Here in Slovakia (Europe, formerly part of CzechoSLOVAKIA), you can still get bar laundry soap (see http://www.palma.sk/palmakategoria.php?ID=11). We use it for occasional washing of clothes when travelling, but also for regular washing machine jobs (in that case, I also turn it into the slime). Note that to get rid of soap residues, you are well advised to use vinegar (a plain one, not made of vine or apples) in stead of fabric softner. Otherwise, your clothes will get duller with each washing. No worries, vinegar disappears completely even before drying cycle.
    Using this soap in conjunction with vinegar, you get perfect results for a fraction of cost while avoiding ugly chemicals.

    Jan, Bratislava, Slovakia

  142. Dorothy says:

    Have any of you tried storing your liquid detergent in empty gallon water bottles, use a funnel to get it into the gallon jugs. I keep mine in my laundry room. You can re-use the jugs a couple times.

  143. Stephanie says:

    I’m on my second batch of this stuff and I use one of those giant kitty litter plastic boxes for mine and it works perfectly. I love this and my friend just made hers too :)

  144. Laurel says:

    Heat it back up in the microwave if you want to liquify it in order to put it in a bottle. Just shake it WELL before using it or it won’t come out of the bottle.

  145. Linda says:

    You can use ivory bar soap or any kind of bar soap like Aveeno (cost is a little more then). I found that the soap works well for my clothes and it doesn’t have any irritants for senitive skin users. My son has ecema so we have to be careful on what we use. We are use to the soap not having any smell to it. You can also put some Tea Tree Oil in your soap or fragrance if you desire. We buy a 2 GALLON tupperware jug to put our soap in and it works well. I give it a 5 star raiting. Thanks for those people who share easy expenses like this.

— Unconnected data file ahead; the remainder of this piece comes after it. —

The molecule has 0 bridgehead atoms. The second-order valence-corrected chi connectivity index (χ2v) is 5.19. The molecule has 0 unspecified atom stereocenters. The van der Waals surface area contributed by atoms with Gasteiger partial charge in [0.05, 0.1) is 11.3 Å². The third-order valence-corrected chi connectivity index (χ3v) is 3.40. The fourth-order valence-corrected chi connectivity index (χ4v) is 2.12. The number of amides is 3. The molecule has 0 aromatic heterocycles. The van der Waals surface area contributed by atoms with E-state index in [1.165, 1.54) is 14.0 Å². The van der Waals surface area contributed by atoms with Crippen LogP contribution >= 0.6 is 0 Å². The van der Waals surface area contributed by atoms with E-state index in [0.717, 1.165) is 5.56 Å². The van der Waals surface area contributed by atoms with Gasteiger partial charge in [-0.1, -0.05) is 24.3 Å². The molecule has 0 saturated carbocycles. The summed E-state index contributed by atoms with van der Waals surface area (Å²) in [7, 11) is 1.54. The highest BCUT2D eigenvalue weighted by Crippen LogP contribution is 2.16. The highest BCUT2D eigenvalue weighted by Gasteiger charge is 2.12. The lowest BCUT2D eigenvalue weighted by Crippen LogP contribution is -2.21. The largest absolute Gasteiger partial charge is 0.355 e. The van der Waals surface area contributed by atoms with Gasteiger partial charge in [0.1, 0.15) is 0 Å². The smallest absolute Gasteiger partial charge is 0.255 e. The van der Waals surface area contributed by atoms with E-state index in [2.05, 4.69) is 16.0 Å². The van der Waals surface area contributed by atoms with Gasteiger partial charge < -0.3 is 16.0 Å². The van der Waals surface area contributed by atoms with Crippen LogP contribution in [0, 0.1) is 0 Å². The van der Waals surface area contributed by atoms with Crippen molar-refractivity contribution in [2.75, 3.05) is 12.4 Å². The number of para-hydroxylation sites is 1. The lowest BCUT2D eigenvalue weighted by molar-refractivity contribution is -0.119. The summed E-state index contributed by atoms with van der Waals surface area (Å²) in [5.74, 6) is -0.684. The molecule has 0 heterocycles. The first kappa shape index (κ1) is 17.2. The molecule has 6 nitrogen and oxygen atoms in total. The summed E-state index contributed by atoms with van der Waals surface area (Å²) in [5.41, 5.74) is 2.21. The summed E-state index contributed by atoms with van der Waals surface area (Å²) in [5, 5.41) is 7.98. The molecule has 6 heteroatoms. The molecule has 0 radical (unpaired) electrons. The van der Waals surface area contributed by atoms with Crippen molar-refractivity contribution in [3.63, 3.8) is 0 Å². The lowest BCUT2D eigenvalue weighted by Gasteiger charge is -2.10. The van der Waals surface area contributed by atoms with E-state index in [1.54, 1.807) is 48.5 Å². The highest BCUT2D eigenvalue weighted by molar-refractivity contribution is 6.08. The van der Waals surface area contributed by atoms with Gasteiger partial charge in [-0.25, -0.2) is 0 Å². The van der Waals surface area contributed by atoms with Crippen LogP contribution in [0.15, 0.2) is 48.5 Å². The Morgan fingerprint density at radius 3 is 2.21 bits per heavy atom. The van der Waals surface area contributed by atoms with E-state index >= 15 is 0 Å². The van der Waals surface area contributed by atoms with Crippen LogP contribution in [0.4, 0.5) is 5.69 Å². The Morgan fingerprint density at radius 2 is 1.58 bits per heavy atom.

146. Mel says:

    Be really careful when using sudsy things in HE washers–you can destroy the filter and some other parts if you constantly have an excess of suds. My washer will actually pause itself if there are too many suds, but you definitely want to make sure this never happens. Also, as another commenter pointed out, bar soap can leave horrible residue unless couteracted with vinegar. I would be really concerned if you have an HE washer. We save a lot of money because I don’t use a special HE detergent in my washer. I just buy a huge 30-gallon bucket of store-brand detergent (on sale, 3.99-5.99) and use about 1-2 tablespoons in the compartment. I also boost really stained loads with maybe a few teaspoons of OxyClean, and I directly stain treat with a product like Spray N Wash or Shout. Our clothes come out great. It would cost me about the same or more to make my own soap, and I would constantly have to worry about build-up, suds, and other possible problems (like ruining our clothes or our washer that we saved and saved to buy; it is the first washer we have ever owned, by the way). To me, this is not worth it. I guess if you have a regular washer something like this would save you money because you go through soap faster. Hope this helps those with HE washers, and maybe someone who’s really pressed for time.

  147. Tamie says:

    re: Hey, this gives me an idea…I work in a convenience store.
    > For convenience and simplicity, for this purpose I’d go with the dry powder, all I need now is a way to package it…
    Terry @ 11:20 pm March 15th, 2007